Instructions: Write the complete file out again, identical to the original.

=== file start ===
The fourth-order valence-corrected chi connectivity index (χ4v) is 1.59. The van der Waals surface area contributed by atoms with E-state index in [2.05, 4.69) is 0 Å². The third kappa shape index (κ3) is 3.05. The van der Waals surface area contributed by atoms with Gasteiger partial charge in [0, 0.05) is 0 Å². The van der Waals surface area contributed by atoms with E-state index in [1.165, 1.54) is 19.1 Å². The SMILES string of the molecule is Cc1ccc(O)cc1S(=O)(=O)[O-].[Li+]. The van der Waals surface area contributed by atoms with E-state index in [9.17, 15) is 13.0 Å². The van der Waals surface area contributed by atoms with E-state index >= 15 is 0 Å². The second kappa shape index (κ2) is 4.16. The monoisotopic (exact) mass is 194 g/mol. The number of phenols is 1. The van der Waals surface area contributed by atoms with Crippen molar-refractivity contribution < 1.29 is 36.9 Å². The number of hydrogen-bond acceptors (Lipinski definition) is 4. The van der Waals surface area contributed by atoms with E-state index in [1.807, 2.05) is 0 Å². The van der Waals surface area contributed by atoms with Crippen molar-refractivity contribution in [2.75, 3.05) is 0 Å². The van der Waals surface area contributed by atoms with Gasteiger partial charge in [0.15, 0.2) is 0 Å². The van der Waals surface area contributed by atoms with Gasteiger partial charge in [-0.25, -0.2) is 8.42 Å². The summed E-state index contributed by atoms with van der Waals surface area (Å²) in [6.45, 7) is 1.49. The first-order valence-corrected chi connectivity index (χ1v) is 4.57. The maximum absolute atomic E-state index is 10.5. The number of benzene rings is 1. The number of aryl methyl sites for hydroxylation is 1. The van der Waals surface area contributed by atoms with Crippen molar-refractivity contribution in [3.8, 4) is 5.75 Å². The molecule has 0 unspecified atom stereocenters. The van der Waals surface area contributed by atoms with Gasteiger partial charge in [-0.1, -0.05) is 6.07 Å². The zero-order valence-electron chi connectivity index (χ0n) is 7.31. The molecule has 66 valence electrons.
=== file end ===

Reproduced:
The fourth-order valence-corrected chi connectivity index (χ4v) is 1.59. The van der Waals surface area contributed by atoms with E-state index in [2.05, 4.69) is 0 Å². The third kappa shape index (κ3) is 3.05. The van der Waals surface area contributed by atoms with Gasteiger partial charge in [0, 0.05) is 0 Å². The van der Waals surface area contributed by atoms with E-state index in [1.165, 1.54) is 19.1 Å². The SMILES string of the molecule is Cc1ccc(O)cc1S(=O)(=O)[O-].[Li+]. The van der Waals surface area contributed by atoms with E-state index in [9.17, 15) is 13.0 Å². The van der Waals surface area contributed by atoms with E-state index >= 15 is 0 Å². The second kappa shape index (κ2) is 4.16. The monoisotopic (exact) mass is 194 g/mol. The number of phenols is 1. The van der Waals surface area contributed by atoms with Crippen molar-refractivity contribution < 1.29 is 36.9 Å². The number of hydrogen-bond acceptors (Lipinski definition) is 4. The van der Waals surface area contributed by atoms with E-state index in [1.807, 2.05) is 0 Å². The van der Waals surface area contributed by atoms with Crippen molar-refractivity contribution in [2.75, 3.05) is 0 Å². The van der Waals surface area contributed by atoms with Gasteiger partial charge in [0.15, 0.2) is 0 Å². The van der Waals surface area contributed by atoms with Gasteiger partial charge in [-0.25, -0.2) is 8.42 Å². The summed E-state index contributed by atoms with van der Waals surface area (Å²) in [6.45, 7) is 1.49. The first-order valence-corrected chi connectivity index (χ1v) is 4.57. The maximum absolute atomic E-state index is 10.5. The number of benzene rings is 1. The number of aryl methyl sites for hydroxylation is 1. The van der Waals surface area contributed by atoms with Crippen molar-refractivity contribution in [3.8, 4) is 5.75 Å². The molecule has 0 unspecified atom stereocenters. The van der Waals surface area contributed by atoms with Gasteiger partial charge in [-0.1, -0.05) is 6.07 Å². The zero-order valence-electron chi connectivity index (χ0n) is 7.31. The molecule has 66 valence electrons.